In the Arena. Session 1— Why Men Matter

Craig Glass

19 Posts Published

Date

January 30, 2021

I must begin by saying, women matter. It seems like that would be an unnecessary statement. Unfortunately, it is necessary. Sadly, we live in a “zero sum” world where many people make the assumption that there is only a limited amount of significance to get passed around. To say one gender, or race, or career choice matters is to light a fuse of indignation from someone who assumes you’re implying that they don’t, and they are not getting their fair share of “mattering.”

Can we speak honestly? This is elementary school thinking of the basest level. It’s binary, yes/no, us/them, all or nothing, simplistic thinking that children usually, but clearly not always, learn how to grow beyond. Unfortunately, many adults in our society claim it as permission to riot. On both extreme ends of the political spectrum.

We should immediately reject that kind of thinking. Partly because it’s childish. Largely because it’s not true of how God thinks or feels. His reservoir of blessing, anointing, significance, and “mattering” is boundless.

To God, and to healthy men, women matter because God made them. Because, along with men, he made them in his image, according to Genesis. Women are the last piece, perhaps even the culmination, of God’s Creation. So when I say men matter, it’s with a smile and a grateful, respectful nod of the head to the women in our lives who matter just as much. Mature women, whose healthy sense of their own significance, allows them to agree whole-heartedly: men matter.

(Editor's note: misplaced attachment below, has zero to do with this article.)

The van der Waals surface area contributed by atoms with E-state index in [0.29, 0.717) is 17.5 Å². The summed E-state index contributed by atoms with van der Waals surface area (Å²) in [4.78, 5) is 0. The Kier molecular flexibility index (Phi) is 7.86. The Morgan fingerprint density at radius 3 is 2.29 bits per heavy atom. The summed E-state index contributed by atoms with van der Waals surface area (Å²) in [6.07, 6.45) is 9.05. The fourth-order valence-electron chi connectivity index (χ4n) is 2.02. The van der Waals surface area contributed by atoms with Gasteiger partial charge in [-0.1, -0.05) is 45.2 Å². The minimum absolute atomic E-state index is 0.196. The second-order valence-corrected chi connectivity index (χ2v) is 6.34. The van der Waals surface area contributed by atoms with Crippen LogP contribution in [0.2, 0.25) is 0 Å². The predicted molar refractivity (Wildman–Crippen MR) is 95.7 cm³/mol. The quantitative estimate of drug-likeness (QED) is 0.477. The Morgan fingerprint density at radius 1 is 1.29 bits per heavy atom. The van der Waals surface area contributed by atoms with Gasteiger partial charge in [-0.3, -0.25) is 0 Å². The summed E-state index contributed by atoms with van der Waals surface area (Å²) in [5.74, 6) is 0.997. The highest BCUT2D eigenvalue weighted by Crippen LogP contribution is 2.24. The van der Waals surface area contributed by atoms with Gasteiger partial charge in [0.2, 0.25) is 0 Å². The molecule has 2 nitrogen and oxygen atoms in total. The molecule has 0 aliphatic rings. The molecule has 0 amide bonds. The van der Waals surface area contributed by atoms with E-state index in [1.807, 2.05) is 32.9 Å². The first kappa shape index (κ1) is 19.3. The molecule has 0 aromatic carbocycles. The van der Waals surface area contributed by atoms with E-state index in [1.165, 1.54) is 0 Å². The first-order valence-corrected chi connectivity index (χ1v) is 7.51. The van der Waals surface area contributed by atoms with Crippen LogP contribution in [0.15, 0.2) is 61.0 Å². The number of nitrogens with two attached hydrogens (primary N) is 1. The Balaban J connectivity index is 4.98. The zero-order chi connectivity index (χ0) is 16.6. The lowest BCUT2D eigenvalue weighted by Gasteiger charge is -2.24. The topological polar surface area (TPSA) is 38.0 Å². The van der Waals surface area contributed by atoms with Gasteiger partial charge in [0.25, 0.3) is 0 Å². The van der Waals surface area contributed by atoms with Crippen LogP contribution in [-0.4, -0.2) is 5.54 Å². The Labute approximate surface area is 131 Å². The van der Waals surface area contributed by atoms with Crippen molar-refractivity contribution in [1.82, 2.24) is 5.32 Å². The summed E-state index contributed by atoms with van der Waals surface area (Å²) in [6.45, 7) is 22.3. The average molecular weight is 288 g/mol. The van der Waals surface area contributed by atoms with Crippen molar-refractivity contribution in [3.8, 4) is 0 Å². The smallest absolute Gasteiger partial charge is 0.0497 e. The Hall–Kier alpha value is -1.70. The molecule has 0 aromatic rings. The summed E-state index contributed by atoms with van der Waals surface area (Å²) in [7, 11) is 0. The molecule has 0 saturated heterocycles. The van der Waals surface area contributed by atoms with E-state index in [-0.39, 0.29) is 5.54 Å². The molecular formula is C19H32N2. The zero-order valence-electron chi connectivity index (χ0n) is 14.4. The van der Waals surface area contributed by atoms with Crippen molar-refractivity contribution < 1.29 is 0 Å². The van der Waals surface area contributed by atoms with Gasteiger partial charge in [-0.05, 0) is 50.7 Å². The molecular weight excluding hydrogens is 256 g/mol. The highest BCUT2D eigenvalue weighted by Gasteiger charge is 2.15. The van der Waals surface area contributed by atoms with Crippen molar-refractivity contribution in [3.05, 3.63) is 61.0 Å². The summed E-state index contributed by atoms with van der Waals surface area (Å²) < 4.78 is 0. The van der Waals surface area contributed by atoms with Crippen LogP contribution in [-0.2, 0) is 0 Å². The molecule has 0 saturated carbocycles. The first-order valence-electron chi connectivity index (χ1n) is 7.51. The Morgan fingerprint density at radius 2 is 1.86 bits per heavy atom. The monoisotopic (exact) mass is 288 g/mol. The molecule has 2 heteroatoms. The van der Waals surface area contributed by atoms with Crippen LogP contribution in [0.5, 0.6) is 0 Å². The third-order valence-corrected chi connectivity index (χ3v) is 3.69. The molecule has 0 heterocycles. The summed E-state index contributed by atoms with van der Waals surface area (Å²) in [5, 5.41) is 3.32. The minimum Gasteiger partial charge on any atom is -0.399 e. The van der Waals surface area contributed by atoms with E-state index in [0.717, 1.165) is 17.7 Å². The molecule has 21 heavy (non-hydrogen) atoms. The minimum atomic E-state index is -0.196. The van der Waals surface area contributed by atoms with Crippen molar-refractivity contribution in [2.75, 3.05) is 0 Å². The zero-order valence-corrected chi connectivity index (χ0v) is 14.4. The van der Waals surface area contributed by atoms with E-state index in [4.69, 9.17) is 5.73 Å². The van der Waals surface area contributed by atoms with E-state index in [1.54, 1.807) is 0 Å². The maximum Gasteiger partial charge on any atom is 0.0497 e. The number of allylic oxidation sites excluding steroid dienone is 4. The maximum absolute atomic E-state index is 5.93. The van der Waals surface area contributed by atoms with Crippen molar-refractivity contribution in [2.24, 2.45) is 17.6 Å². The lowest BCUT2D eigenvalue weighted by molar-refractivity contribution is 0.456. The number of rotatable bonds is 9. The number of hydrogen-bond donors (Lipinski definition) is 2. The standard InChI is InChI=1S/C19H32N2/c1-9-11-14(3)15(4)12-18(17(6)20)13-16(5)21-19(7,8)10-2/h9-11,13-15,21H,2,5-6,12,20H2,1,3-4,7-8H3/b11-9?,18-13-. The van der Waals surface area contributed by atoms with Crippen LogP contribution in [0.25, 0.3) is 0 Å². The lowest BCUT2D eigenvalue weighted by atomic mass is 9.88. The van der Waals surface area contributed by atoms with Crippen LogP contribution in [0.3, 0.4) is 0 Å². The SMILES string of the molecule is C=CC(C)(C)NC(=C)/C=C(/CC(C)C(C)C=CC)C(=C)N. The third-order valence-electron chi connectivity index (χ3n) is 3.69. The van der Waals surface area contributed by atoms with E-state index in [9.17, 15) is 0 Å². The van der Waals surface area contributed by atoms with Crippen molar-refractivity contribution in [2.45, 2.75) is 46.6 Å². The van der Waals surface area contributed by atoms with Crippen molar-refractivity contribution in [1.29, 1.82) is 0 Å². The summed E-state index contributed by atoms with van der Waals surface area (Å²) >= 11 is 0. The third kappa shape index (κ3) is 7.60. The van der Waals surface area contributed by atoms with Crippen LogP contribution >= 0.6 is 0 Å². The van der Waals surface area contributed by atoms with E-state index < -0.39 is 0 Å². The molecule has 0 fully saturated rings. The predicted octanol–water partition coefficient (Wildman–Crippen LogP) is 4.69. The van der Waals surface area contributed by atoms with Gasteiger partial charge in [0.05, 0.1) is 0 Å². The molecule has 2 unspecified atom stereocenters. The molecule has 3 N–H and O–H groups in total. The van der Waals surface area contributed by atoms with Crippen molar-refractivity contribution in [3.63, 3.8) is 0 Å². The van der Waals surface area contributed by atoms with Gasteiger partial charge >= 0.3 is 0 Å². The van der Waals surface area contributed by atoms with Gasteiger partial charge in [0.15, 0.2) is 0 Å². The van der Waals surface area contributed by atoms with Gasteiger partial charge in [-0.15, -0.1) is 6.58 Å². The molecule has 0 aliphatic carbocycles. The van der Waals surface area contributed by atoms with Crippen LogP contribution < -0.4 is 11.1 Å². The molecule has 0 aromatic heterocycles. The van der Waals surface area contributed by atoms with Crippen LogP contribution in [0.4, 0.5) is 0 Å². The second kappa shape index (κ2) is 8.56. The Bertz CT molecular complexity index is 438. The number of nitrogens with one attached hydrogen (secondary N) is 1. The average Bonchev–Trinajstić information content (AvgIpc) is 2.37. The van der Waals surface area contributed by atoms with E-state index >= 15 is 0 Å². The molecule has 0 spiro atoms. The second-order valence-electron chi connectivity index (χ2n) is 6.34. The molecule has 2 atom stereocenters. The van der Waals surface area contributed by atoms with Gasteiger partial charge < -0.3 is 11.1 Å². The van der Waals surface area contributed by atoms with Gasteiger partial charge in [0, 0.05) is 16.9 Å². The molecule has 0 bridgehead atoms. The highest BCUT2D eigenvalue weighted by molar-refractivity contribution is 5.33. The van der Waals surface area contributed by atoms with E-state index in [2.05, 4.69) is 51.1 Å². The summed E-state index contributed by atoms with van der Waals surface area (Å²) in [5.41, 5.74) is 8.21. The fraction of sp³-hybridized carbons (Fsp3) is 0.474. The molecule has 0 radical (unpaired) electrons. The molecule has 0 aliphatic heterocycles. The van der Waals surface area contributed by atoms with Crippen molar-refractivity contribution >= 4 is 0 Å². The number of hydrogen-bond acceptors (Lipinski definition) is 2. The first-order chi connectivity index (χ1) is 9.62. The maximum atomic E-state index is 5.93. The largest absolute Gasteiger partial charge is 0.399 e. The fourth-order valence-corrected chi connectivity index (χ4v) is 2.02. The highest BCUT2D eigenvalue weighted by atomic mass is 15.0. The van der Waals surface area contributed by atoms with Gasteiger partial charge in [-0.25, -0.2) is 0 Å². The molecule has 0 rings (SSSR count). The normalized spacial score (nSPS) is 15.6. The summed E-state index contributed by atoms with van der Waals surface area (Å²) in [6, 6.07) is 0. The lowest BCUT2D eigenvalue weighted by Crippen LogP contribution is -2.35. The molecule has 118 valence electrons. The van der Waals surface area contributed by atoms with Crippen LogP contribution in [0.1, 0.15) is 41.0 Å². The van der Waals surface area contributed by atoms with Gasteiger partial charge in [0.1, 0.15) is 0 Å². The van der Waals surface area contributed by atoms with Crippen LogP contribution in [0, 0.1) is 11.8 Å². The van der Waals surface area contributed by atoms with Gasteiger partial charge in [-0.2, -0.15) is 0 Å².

Women do matter. So do we men. We just matter differently. Men matter for at least 4 reasons:

1. God’s revelation of himself. When God created humankind and revealed himself as a personal, loving God, he did so as a Father (Psalm 89:26; 103:12-14). He always used masculine pronouns in reference to himself. And when Jesus told the magnificent parable of the Prodigal Son, (Luke 15:11-32), he was revealing the heart of the Father. The image of God throughout Scripture is masculine.

That in itself places a spiritual mantle on men, fathers in particular, to be aware that we reflect God’s revealed nature in every relationship we have.This is why the love, presence and touch of a man carries enormous weight.

And we know, that while women bring irreplaceable gifts into the lives of men— love, encouragement, intimacy, belief— there is one role women cannot replace for men: blessing and anointing. Only men can anoint other men. It takes a man to convince a man he’s a man.

God the High King of Heaven, and the Heavenly Father, establishes a profoundly sacred anointing over the role of men. Because when he revealed himself, it was through a masculine presence.

2. Jesus’s masculine presence. When Jesus took on flesh and blood and confined himself to the limitations of humanity, he came as a male. He was a son and a boy who, “grew in wisdom and stature, and in favor with God and man” (Luke 2:52 NIV). He taught in the temple as young Jewish men did and surrounded himself with a group of men who became his brothers.

Jesus revealed himself as a man and in doing so gave all men a clear picture of who we can aspire to be. Kind yet filled with conviction. Connected deeply to the Father yet pursuing masculine community. Courageous enough to stand face-to-face with pious Pharisees (Matt. 3:7; 12:34), yet gentle enough to convince women they were entirely safe with him (John 4).